As Brady entered his late 30s, and even mid-40s, he remained the most powerful force in the game. He was the oldest quarterback to win a Super Bowl when he was 41. Then he broke his own record when he was 43. Even last year, he led the Buccaneers to being one of the best teams in football. Tampa Bay sneaked into the playoffs this year — as the NFL’s fourth-ever division winner with a losing record — before getting walloped by the Cowboys.

Rodgers also continued to experience out-size success with the Green Bay Packers, who just a year ago were the No. 1 seed in the NFC. In each of the past two years, he was named MVP, until this season the team slipped so dramatically that it missed the postseason entirely with a loss in the final game of the regular season.

When Matthew Stafford and the Rams beat Burrow and the Bengals in last season’s Super Bowl, it was yet another moment when an older quarterback — and traditional pocket passer — triumphed. Mahomes is the only quarterback currently in his 20s who has won a Super Bowl as a starter.

This season, a 20-something is now guaranteed to win it all, except in the case of an injury. That’s not simply due to a decline from Brady and Rodgers or the Rams breaking down. The crop of young passers suddenly became more crowded during the 2022 season.

Hurts, the 24-year-old dynamo for the Eagles, broke out in a season when he led Philadelphia to a tie for the NFL’s best record. Daniel Jones turned around his struggles and led the Giants to their first playoff appearance in years. Trevor Lawrence, a year after quarterbacking the NFL’s worst team during a disastrous rookie season with ex-coach Urban Meyer, led the Jaguars both to the postseason and an epic wildcard round comeback win over the Chargers.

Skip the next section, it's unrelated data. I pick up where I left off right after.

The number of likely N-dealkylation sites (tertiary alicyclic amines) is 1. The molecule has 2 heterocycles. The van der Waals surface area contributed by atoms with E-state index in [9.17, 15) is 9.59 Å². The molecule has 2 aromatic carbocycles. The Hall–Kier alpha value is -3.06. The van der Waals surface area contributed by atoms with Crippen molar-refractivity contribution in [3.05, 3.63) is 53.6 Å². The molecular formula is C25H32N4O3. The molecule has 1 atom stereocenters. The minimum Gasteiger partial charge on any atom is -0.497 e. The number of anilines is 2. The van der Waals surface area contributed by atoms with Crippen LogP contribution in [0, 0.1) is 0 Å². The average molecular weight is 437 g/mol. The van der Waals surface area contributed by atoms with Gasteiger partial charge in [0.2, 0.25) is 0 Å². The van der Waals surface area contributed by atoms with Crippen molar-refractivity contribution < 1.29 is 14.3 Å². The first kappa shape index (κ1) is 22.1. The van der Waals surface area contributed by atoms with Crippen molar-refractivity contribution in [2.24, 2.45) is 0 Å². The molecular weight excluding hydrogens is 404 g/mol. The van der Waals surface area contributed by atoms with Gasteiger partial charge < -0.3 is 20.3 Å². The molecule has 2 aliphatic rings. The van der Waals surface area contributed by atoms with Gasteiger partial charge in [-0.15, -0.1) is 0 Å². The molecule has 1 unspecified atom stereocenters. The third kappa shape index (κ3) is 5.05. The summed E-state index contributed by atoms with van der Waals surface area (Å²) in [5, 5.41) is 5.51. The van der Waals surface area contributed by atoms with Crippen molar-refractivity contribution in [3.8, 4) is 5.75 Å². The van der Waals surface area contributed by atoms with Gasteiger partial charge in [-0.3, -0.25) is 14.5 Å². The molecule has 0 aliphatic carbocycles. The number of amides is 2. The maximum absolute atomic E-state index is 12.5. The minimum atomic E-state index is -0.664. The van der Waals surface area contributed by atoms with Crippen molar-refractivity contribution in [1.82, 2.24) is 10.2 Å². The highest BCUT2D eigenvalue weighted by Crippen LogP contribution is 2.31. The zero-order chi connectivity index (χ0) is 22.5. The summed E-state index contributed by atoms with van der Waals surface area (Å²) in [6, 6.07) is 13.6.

The Jaguars win also demonstrated Lawrence’s bravado, a trait he shares with his young peers. After throwing four first-half interceptions, he rallied to throw four second-half touchdowns. Then, on the key 2-point conversion, which put Jacksonville in position to later win on a game-winning field goal, Lawrence freelanced the play and decided to just sneak it into the end zone himself.

“I knew I could get it in, so I just took it,” Lawrence said. “If you make the play, you’re good.”

The most unlikely story of the bunch belongs to the San Francisco 49ers’ rookie Brock Purdy. The 23-year-old was the last pick of the most recent NFL draft. He only got the job after two guys in front of him got hurt. He now has won every single game since he took over as starter, including a four touchdown performance that lifted his team past the Seahawks last weekend.

There are so many of these tantalising quarterbacks that there just wasn’t room for all them at this stage of the postseason. Lamar Jackson’s Ravens and Tua Tagovailoa of the Dolphins both saw their teams get knocked out when they missed their respective playoff games due to injury. The Chargers’ Justin Herbert is now the first quarterback ever to throw for 4,000 yards in each of his first three seasons, but he got bounced by Lawrence.

The oldest quarterback left happens to be the one who sent Brady packing. At a ripe 29 years, Dak Prescott delivered the Cowboys their first road playoff win in 30 years — or six months before Prescott was born.

At this stage, there’s nothing left for these quarterbacks this season other than to duel each other. Lawrence (23 years old) and the Jags will try to topple Mahomes’s Chiefs. Jones (25) will be trying to keep the Giants’ improbable season going with an upset over Hurts and the Eagles. Burrow and Allen, both 26, will square off in a rematch of the Bengals-Bills game that was cancelled during the penultimate week of the season. Purdy’s unlikely story will get another chapter if the Niners can beat the Cowboys.

It’s no longer a matter of if one of these quarterbacks will break through and win the Super Bowl. Now the only question is which one.

-The Wall Street Journal